Using genuine materials for your artistry or construction work will make your projects stand out more than using fake materials. Using natural materials such as limestone has been the norm for artistry and building since ancient times.
Limestone is used to tile floors, build walls and carve statues. This raw material is quite versatile as it’s also used as a filler in a variety of products such as paper, plastic, and paint.
But what other types of limestone can you get and what can they be used for? Let’s take a look at the following quick guide.
Types of Stone Limestone
Honed Stoned Limestone
This type of limestone is the perfect choice for modern and contemporary properties. Honed stone limestone has the shine removed from the top of the rock which leaves a smooth matte or satin finish.
Honed limestone has no polished surface which means there’s little to no reflection on the material. There are also no bumps or ridges and it’s porous. This type of stone comes in a variety of colors such as nova blue, kota brown and oasis gold.
What Can you do With Honed Stone Limestone?
Honed stone limestone can be used for any type of building project but it’s mostly used for outside construction for flooring, walls, and fountains. The material is also used for staircases as it doesn’t have a slippery surface which makes it easy to walk on.
For a bit of artistry décor, you can cut the honed stone limestone into small pieces to use for mosaic graphics in bathrooms or on water features.
Polished Stone Limestone
A polished finish limestone is highly reflective which displays the vibrancy of the stone’s color. Polished stone limestone has a smooth surface with no texture. The polished surface shows the crystal construction more clearly as you can see the full depth of color.
This type of limestone is quite porous which makes it easier to keep polished as products seal the pores of the surface of the stone which repels moisture.
What Can You do With Polished Stone Limestone?
Polished stoned limestone is used mostly for indoor construction work rather than outside. The polished surface can pick up dust, dirt, sand and various other natural particles outside which makes it harder to maintain. It’s advised to use polished stone limestone in indoor areas to:
- Tile bathroom walls
- The inside of a shower
- Kitchen floors
- Kitchen walls
How to Maintain the Polish
Because polished stone limestone is high in maintenance you’ll need to polish the surface of your limestone regularly to preserve the surface shine. Here is how you can maintain polished stone limestone.
What you’ll need:
- pH-neutral stone cleaner
- Bucket of water
- A 7" handheld polisher with variable speeds of 600-3000 rpm
- 3000 grit diamond pad
- 11000 grit diamond pad
- Wash the surface of the limestone with a pH-neutral stone cleaner using a soft sponge. Rinse the cleaner off with warm water.
- Polish the surface with a handheld polisher using a 3000 grit diamond pad. Set the handheld polisher on its lowest setting and move the polisher in circular motions on the surface of the limestone for 30 seconds.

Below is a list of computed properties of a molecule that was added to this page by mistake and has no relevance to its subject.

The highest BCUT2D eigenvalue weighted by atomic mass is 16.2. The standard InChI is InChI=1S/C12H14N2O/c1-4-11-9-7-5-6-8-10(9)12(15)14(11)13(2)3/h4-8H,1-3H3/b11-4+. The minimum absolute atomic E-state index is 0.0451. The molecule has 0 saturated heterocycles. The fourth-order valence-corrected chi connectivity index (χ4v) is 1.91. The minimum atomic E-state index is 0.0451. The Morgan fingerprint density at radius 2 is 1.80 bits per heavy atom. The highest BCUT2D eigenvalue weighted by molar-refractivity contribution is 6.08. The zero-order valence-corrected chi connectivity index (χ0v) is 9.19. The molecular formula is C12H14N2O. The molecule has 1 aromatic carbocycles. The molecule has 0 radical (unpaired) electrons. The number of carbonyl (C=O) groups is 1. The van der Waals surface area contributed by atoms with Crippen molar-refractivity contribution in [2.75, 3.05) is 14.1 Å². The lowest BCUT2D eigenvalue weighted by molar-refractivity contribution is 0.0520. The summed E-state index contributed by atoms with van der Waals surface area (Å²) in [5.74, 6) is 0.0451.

- Make sure to keep the surface of the limestone slightly wet.
- Keep checking the surface to see if it’s been polished according to your preference.
- After you’ve polished the limestone with the 3000 grit pad, remove the grit and rinse it with water. Rinse the limestone surface with water and a sponge before the next step.
- Install an 11000 grit diamond pad onto your polisher and polish the entire limestone surface area as you did with the 3000 grit pad. After you’ve polished the limestone, rinse the surface and the grit with water. Allow your limestone and tools to dry.
Brushed Stoned Limestone
Brushing limestone is used to create texture on the surface of the material. To create texture a steel or hard nylon brush is used to scratch the surface of the limestone. Brushed stone limestone is more resilient to scratches and marks.
This type of textured limestone comes in light colors and can have a matte or polished finish.
What Can You do With Brush Stone Limestone?
For outdoor construction, you can use brushed limestone to:
- Build a fire pit
- To tile a lapa area
- Construct outdoor pillars
- Tile patios
- Frame a garden
- Outdoor tabletops
For outdoor construction, you can use brushed limestone to:
- Tile kitchen walls
- Frame indoor fireplaces
- Bathroom floors
- Shower walls
- To frame a bathtub
The History of Limestone
Limestone is a carbonate sedimentary rock that’s been mined for various architectural constructions for thousands of years. Let’s take a brief look at what ancient civilization used the stone limestone for.
In modern Israel, a 700 BCE lime mortar floor was discovered in Yiftah El. The flooring was made with hydrated lime which was produced by heating limestone and subsequently slaking the stone.
Eocene limestone was used in ancient Egypt to construct pyramids and temples. The Great Pyramid of Giza consists of approximately 2.3 million limestone blocks with an average of 1 cubed meter. Each limestone block weighs about two to three tons.
During this time in the 1200s, an order was given to whiten the Great Tower of London both inside and out. A slake lime mixture was most likely used to paint over the stonework. The bright white appearance is formed over time as calcium carbonate crystals form over the surface.
Over 5000 tonnes of limestone is used for construction, agriculture, cement production, and steel production annually.
Final Thoughts – A Touch of Ancient Architecture
Do you want your construction project to have a bit of ancient architectural design? Why not use the popular stone limestone? The natural material is able to give your building projects a classy and sophisticated look. The stone limestone looks amazing when lit by a fireplace or natural lighting.
Limestone is easy to maintain and not to mention extremely robust adding durability to your construction work. Make a visual impact that lasts.